Ever wonder how Google knows which web sites are better than others? Well, part of the recipe is a company secret, but a very important aspect of Google search is the idea of PageRank, named after Larry Page (co-founder of the company). We start by introducing elementary graph theory, which is one very useful way to model the internet. One way to think about PageRank is as a random walk on a graph. Next we will see how to combine this idea with standard matrix multiplication. The result is a huge system of simultaneous equations, but we can't solve it in the usual way! This is because the variables to solve for are on both sides of the equation -- so how can we solve it? We'll see a very clever algorithm which might surprise you with its simplicity and effectiveness. And in the end, the solution to this crazy equation gives us our ranking of all the net's web pages!
Graph Theory and the Donut
Draw five dots on a page. Can you connect them without crossing any lines? We'll (rigorously) solve this puzzle --and answer lots of other questions about dots and lines-- in this 1-hour investigation into Topological Graph Theory. And the answers will not be limited to the plane: can you connect the same five dots if they're sprinkled on a donut instead of drawn on a piece of paper? You'll come away with a new understanding of the old joke about a mathematician being "someone who can't tell the difference between a donut and a coffee cup."
Ordinary Differential Equations
Calculus is the foundation needed for solving all kinds of problems in science. This is because many problems in science can be stated as differential equations. In this class, we'll solve a few examples of differential equations. The examples might be population growth, electric circuits, mixing chemicals, or the pendulum. (With ordinary differential equations, we deal with functions of 1 variable, such as f(x). With partial differential equations, the function depends on more than 1 variable, such as f(x,t). We'll see why they're called partial differential equations in another class called "Partial Differential Equations".)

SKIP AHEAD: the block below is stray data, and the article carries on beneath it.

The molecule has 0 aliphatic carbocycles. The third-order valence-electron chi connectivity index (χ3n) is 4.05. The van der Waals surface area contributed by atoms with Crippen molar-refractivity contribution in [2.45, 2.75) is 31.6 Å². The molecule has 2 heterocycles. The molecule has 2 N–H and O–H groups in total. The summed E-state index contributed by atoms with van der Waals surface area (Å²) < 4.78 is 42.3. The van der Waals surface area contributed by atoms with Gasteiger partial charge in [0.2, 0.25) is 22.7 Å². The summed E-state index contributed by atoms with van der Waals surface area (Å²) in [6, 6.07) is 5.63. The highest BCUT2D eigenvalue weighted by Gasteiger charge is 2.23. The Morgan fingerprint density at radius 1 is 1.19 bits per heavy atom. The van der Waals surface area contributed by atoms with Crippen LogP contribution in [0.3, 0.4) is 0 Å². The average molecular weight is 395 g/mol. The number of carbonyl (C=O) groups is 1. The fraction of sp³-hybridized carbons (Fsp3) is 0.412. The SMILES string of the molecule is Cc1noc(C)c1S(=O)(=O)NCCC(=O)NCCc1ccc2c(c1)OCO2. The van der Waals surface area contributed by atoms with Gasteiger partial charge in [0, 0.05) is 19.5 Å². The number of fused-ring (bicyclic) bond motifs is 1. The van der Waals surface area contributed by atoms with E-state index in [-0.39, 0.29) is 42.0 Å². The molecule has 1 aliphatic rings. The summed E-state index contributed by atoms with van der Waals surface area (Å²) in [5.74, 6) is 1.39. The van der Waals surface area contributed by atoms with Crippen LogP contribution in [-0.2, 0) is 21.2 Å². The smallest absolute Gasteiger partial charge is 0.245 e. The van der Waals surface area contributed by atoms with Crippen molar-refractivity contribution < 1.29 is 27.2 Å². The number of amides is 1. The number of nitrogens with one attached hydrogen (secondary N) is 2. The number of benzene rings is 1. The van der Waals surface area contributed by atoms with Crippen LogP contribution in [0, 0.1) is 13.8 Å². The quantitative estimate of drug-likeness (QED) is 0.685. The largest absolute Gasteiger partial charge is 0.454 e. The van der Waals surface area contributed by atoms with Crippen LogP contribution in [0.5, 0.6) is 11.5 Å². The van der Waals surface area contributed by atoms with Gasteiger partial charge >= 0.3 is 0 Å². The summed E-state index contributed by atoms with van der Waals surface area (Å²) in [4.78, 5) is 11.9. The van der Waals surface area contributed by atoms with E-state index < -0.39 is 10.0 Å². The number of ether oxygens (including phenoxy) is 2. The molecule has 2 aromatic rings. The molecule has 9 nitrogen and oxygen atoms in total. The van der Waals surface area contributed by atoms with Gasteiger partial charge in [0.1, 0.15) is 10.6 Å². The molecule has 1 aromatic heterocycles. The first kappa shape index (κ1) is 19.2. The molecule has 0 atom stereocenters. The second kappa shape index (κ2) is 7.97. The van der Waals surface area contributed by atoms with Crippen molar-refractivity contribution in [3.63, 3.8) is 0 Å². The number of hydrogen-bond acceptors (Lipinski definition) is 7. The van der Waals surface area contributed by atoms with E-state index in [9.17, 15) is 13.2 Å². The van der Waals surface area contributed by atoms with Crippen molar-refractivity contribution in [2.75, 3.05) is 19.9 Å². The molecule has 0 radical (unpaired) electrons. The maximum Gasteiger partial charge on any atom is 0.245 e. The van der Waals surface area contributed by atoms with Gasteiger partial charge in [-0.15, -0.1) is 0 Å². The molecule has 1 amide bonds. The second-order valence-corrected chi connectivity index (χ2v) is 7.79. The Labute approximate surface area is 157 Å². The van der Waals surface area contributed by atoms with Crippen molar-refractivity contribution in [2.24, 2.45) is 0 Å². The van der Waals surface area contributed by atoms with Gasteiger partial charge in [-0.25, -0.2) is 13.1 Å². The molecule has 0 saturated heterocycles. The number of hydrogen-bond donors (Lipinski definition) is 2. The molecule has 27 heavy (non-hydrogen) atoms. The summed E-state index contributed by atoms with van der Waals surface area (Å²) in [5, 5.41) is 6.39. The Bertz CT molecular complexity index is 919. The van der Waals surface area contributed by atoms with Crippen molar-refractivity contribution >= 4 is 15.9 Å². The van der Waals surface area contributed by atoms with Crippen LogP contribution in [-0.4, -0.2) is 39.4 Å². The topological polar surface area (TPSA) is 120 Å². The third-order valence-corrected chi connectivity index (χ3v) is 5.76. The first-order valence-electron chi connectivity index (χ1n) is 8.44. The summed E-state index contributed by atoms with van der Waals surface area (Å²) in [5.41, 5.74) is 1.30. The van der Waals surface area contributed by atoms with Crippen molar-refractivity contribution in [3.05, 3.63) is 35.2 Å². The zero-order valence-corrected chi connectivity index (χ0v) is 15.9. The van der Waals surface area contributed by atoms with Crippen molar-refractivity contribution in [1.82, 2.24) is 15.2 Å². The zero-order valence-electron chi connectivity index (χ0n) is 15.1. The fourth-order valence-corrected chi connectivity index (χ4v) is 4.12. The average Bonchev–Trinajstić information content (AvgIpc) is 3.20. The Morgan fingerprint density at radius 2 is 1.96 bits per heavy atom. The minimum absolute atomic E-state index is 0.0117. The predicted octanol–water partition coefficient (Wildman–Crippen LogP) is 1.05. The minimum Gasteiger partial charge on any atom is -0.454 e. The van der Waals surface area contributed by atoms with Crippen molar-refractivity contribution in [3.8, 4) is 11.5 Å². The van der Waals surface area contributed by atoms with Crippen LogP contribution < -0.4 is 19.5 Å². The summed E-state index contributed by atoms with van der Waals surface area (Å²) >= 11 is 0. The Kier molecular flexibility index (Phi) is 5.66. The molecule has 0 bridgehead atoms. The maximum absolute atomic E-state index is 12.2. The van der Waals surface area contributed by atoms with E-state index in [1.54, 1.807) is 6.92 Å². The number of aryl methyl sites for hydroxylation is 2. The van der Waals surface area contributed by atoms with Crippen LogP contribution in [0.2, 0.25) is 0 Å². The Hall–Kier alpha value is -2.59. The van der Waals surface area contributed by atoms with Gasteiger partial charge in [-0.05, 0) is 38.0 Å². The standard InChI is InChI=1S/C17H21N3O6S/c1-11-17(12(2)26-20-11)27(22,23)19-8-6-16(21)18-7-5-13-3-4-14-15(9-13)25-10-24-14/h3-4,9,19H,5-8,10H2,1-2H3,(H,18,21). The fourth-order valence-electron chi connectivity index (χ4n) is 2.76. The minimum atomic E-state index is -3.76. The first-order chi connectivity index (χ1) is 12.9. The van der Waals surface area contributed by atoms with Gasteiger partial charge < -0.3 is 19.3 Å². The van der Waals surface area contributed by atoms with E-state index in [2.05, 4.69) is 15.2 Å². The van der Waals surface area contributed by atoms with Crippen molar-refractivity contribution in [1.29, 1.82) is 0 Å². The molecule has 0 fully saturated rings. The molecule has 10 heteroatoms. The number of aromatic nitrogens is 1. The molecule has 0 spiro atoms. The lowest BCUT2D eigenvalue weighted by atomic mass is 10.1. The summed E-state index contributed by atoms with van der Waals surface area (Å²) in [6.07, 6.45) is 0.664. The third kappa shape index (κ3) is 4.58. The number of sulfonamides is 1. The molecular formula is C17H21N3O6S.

So, Why is Einstein So Cool?
You always heard that Einstein is, almost undoubtedly, the most influential physicist of the 20th century. But why is that so? What did he do that was so novel? In this talk I will try to enlighten the processes that led him to propose ultimately his Theory of General Relativity. Starting with why he postulated that the light has a fixed speed, with immediate result that our world is 4 dimensional, I will then attempt to explain the philosophical ideas that led him to think our world was in fact curved. I will give different examples (black holes, worm holes, twins paradox, etc.) of the extraordinary consequences of his theory.
Finding Order in Chaos -- An Introduction to Ramsey Theory
Take a grid -- a very very big grid. Now color all the points red, green, blue or purple. Then I can always find (no matter how you color it) a square in your grid, where all the corners have the same color. In fact, not just a square, but any reasonable shape you want. This type of result -- no matter how you do the coloring, I can find something very ordered inside it (a square, say) is an example of Ramsey theory. We will discuss this and other examples, including, maybe, tic-tac-toe in high dimensions, or the game of Set.